The Salt Lake, Utah: Bathhouse and Open Air Café

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Identifier SixMoisChronological.xml
Title 1885 and 1886 : Images from Albert Tissandier's trips to North America during 1885 and 1886, in the approximate order of their creation.
Type Text
Format application/pdf
ARK ark:/87278/s6bk1cds
Setname uu_umfa_at
Date Created 2004-02-02
Date Modified 2006-12-07
ID 415994
Reference URL

Page Metadata

Identifier 1978_238_bathingEstablishment.jpg
Title The Salt Lake, Utah: Bathhouse and Open Air Café
Alternate Title Le lac salé - Utah - Etablissement de bain et guinguette
Creator Tissandier, Albert 1839-1906
Subject Great Salt Lake (Utah)--1880-1890; Bathhouses--Utah--Great Salt Lake--1880-1890; Cafes--Utah--Great Salt Lake--1880-1890; Lakes & ponds--Utah--Great Salt Lake--1880-1890
Published Location Reproduced in Beyond the endless river : western American drawings and watercolors of the nineteenth century, by James K. Ballinger ([Phoenix, AZ] : Phoenix Art Museum, 1979), plate 86, p. 174. Reproduced in the exhibition catalog, Albert Tissandier : Drawings of nature and industry in the United States, 1885, by Mary F. Francey ([Salt Lake City, UT] : Utah Museum of Fine Arts, 2001), p. 31.
Short Essay Tissandier wrote that a trip to the mysterious Great Salt Lake was one of the most beautiful outings in the vicinity of Salt Lake City. "It is impossible to dream of anything more poetic than this lake", he declared, and noted that the shades of color are subtle and so similar to the sky that one can "barely distinguish the horizon line of this inland sea". The shores, he wrote, were "verdant and covered in flowers we in France would conserve as rarities". There were also some "primitive" establishments installed for visiting tourists and bathers. Tissandier further described the various levels the lake assumed over time, remarked on its size and previously recorded temperature differentials. Bathers, he said, were known to float as easily as corks, and diving into this lake would be as difficult as entering a bath of mercury. The high concentration of salt could also "cause the diver's eyes to suffer seriously" and even blind them. According to reports by Mormon settlers a barrel of salt could be recovered from three barrels of water. Tissandier, howver, noted that the more credible surveys conducted by United States geological survey teams stated that the saline content of the lake varied from 14.8% to 22.4% depending on the year and season. Tissandier also described the "small, almost imperceptible crustacean" the Artemia fertilis, that lived in the lake, and Ephydra gracilis, the tiny insects that swarmed the banks. The drawing of the Great Salt Lake shows the bathing establishment at Black Rock that was used as changing rooms, observation decks, a restaurant, picnic tables and a dock for swimmers. Tissandier captures the desolate feeling of an ancient desert lake for the benefit of his readers who may have an interest in traveling through the western United States.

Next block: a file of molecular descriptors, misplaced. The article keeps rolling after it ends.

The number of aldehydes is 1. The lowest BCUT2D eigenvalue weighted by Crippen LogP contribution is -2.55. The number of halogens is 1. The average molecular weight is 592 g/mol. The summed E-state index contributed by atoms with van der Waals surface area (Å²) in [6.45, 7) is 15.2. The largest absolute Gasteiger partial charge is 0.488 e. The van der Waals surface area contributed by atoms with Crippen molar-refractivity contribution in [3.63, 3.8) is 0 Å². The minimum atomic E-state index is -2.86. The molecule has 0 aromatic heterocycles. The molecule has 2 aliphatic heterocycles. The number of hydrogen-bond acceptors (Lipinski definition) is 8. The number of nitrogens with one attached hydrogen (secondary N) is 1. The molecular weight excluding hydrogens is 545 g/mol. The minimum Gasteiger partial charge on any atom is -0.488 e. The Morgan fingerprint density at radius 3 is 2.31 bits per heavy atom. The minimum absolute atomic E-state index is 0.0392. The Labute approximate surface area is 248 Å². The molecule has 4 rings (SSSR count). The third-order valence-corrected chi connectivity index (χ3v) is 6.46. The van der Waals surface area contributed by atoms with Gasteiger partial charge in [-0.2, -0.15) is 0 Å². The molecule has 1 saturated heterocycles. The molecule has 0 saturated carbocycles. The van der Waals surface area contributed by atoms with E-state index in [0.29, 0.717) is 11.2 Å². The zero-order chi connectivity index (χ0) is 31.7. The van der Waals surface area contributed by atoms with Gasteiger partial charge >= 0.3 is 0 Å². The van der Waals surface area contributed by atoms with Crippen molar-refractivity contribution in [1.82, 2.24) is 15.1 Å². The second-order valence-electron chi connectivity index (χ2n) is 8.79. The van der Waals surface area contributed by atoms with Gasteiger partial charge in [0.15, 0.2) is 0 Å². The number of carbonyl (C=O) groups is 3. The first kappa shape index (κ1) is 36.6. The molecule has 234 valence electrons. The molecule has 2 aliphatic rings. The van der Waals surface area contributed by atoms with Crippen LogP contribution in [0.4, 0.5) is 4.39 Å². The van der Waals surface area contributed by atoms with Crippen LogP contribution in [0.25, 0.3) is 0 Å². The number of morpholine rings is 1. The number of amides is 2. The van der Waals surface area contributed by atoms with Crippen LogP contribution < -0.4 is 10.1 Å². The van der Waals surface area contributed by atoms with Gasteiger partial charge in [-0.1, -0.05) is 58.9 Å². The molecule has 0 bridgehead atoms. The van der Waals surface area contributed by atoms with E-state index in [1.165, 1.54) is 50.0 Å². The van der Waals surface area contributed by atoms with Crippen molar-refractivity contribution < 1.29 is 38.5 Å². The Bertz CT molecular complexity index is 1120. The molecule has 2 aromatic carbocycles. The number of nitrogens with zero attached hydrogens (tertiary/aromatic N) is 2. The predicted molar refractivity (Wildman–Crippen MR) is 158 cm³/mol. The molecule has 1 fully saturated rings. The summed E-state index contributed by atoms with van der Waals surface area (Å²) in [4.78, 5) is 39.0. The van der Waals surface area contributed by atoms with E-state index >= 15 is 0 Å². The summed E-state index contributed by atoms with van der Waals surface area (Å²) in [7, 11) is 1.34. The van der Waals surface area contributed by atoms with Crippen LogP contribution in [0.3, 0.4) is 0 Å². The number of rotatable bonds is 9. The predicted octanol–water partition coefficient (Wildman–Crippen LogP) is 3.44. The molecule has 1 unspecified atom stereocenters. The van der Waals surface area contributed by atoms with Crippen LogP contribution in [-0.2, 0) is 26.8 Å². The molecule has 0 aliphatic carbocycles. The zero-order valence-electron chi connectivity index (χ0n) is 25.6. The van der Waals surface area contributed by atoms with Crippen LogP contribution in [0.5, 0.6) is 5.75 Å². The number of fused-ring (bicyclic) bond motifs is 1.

Publisher Utah Museum of Fine Arts
Contributors Mary F. Francey
Date 1885-05-21
Type Image
Format application/pdf
Source Albert Tissandier: Drawings of Nature and Industry in the United States
Language fre
Rights Management Digital image c2001 Utah Museum of Fine Arts, University of Utah
Source Physical Dimensions 34.29 cm High x 40.64 cm Wide
Source Characteristics Graphite on paper
Light Source Kaiser Softlite ProVision 6x55W flourescent 5400K daylight
Archival Resolution TIFF: 4843 x 4176 pixels
Display Resolution JPEG: 900 x 771 pixels
Bit Depth 36-bit color
Scanning Device Leica S1 Pro scanning camera; Hasselblad CFi 50mm F/4 lens; f/11
Exhibit Catalog ISBN: 0-9657215-0-7; Library of Congress Catalog Number: 2001094211
Setname uu_umfa_at
Date Created 2004-03-29
Date Modified 2021-05-06
ID 415806
Reference URL